COVID-19 Closures Are Leading Students to Sue Local Colleges

Acressotti Wikimedia Commons

A Westchester college is one of several class action lawsuits filed against universities physically shuttered by the coronavirus pandemic, making legal waves as students seek refunds on everything from meal plans to housing.

One of the first sectors to voluntarily close its doors at the start of the COVID-19 pandemic, education has moved entirely online over the last several weeks. While primary and secondary school students are learning to make do, college students are some of the hardest hit, as entire campuses close — dining halls, gyms, libraries, and service offices included.

Arguing the current circumstances do not equate with the tuition, room, and board they prepaid, students throughout the U.S. have filed class action lawsuits in an effort to recoup some of these costs, one of them right here in Westchester.

Along with similar claims against Columbia and Long Island University, Pace University student Xaviera Marbury has filed suit in the State of New York against the school, alleging that the partial housing refunds promised by the school for on-campus students during the spring 2020 semester are “arbitrary and wholly inadequate.”

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Moreover, the suit seeks additional compensation for things like meal plans and the promise of in-person educational and student life benefits that are no longer available as classes occur solely online.

“These cases are about basic fairness. Colleges and universities are not unlike any other business in America,” says Roy T. Willey IV, the class action lawyer representing Marbury at the South Carolina-based Anastopoulo Law Firm. “They are not any more entitled to keep money for services they are not delivering than the mom-and-pop bakery on Main Street.”

Read More: Coronavirus Cancelled My Senior Year of College

Pace University’s spring semester began January 27 and was slated to run through May 16, however campuses have remained closed since students left for spring break on March 11. So far, the school has promised to issue partial housing refunds of $2,000 for Manhattan campus residents and $1,600 for Pleasantville campus residents.

“Students and their families have pre-paid tuition and fees for services, access to facilities and experiential education and the universities and colleges are not delivering those services, access, or experiences,” Willey says. “It’s not fair for universities with multi-million-dollar endowments to keep all of the money that students and their families have paid.”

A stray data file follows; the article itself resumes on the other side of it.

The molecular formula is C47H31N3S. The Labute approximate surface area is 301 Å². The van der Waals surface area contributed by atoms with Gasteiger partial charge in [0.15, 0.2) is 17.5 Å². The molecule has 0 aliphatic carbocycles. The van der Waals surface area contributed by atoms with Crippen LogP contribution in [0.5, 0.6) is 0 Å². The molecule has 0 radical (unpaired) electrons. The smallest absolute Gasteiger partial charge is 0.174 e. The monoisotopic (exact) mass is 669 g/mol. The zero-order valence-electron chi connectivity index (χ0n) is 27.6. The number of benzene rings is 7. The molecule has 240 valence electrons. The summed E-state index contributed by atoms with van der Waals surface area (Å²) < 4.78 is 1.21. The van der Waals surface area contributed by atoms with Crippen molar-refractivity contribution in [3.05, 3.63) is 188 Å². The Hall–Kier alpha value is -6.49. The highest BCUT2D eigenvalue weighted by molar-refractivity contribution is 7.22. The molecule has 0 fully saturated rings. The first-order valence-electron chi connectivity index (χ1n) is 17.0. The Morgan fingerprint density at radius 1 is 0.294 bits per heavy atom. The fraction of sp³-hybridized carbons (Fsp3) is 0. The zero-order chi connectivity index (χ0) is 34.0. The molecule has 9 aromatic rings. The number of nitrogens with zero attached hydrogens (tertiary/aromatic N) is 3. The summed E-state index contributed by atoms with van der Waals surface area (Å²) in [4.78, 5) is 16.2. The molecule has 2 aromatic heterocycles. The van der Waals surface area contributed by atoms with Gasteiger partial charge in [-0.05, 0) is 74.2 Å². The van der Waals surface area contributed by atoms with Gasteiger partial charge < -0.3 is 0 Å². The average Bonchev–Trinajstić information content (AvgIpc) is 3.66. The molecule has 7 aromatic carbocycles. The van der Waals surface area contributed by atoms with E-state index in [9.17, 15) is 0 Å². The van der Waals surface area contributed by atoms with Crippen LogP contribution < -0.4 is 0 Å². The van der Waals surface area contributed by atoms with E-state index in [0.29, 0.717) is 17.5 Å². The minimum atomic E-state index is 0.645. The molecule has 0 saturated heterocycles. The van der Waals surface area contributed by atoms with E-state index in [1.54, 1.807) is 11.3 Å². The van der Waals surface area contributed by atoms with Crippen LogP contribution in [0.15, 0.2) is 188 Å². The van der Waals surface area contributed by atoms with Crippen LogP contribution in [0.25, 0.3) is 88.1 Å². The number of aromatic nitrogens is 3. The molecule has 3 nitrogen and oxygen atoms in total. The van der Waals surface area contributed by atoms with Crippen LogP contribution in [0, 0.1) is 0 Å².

The lawsuit estimates Pace’s current endowment at approximately $182 million.

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Though the lawsuit has been filed, the school has not yet been served and Pace University Director of Public Affairs (Westchester) Jerry McKinstry points out that transitional policies including student refunds are a new and developing process.

“Pace University, like other colleges and universities across the globe, was forced to quickly adjust to the effect of a pandemic on our institution. The faculty, staff and leaders of Pace continue to work tirelessly to support our students during this challenging time,” he says. “Since transitioning to remote learning, as mandated by the State of New York, academic programs and services have continued.”

According to Pace’s website, unused meal plan funds are carried over into a student’s next semester, or in the case of graduating seniors, refunded.

The school has also implemented a pass/fail option for most students to ease the stressful switch to e-learning and transitioned many campus services like the learning center and campus health services (including mental health counseling) away from in-person methods “to provide personalized, interactive support.”

“Housing fee adjustments for students who had to leave the residence halls are being issued,” McKinstry says, adding, “We are planning to use CARES Act funding to support our students when it is available.”

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